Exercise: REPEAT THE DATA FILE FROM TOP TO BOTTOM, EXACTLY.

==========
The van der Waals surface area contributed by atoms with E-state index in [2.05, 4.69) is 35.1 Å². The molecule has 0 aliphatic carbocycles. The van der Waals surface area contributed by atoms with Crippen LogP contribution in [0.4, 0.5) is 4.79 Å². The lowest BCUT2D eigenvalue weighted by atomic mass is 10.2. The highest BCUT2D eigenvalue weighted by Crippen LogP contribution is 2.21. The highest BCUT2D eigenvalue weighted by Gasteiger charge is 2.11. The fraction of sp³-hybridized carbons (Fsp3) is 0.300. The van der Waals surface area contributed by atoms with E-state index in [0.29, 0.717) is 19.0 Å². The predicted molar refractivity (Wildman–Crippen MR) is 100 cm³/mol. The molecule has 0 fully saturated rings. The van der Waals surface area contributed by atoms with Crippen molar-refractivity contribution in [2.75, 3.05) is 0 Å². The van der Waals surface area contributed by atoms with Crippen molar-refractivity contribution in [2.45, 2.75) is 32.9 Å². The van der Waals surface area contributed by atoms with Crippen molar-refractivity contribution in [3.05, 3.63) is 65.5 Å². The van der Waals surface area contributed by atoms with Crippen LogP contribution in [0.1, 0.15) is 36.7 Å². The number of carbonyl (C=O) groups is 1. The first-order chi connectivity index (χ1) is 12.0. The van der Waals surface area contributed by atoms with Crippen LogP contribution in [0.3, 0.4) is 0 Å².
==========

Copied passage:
The van der Waals surface area contributed by atoms with E-state index in [2.05, 4.69) is 35.1 Å². The molecule has 0 aliphatic carbocycles. The van der Waals surface area contributed by atoms with Crippen LogP contribution in [0.4, 0.5) is 4.79 Å². The lowest BCUT2D eigenvalue weighted by atomic mass is 10.2. The highest BCUT2D eigenvalue weighted by Crippen LogP contribution is 2.21. The highest BCUT2D eigenvalue weighted by Gasteiger charge is 2.11. The fraction of sp³-hybridized carbons (Fsp3) is 0.300. The van der Waals surface area contributed by atoms with E-state index in [0.29, 0.717) is 19.0 Å². The predicted molar refractivity (Wildman–Crippen MR) is 100 cm³/mol. The molecule has 0 fully saturated rings. The van der Waals surface area contributed by atoms with Crippen molar-refractivity contribution in [2.75, 3.05) is 0 Å². The van der Waals surface area contributed by atoms with Crippen molar-refractivity contribution in [2.45, 2.75) is 32.9 Å². The van der Waals surface area contributed by atoms with Crippen molar-refractivity contribution in [3.05, 3.63) is 65.5 Å². The van der Waals surface area contributed by atoms with Crippen LogP contribution in [0.1, 0.15) is 36.7 Å². The number of carbonyl (C=O) groups is 1. The first-order chi connectivity index (χ1) is 12.0. The van der Waals surface area contributed by atoms with Crippen LogP contribution in [0.3, 0.4) is 0 Å².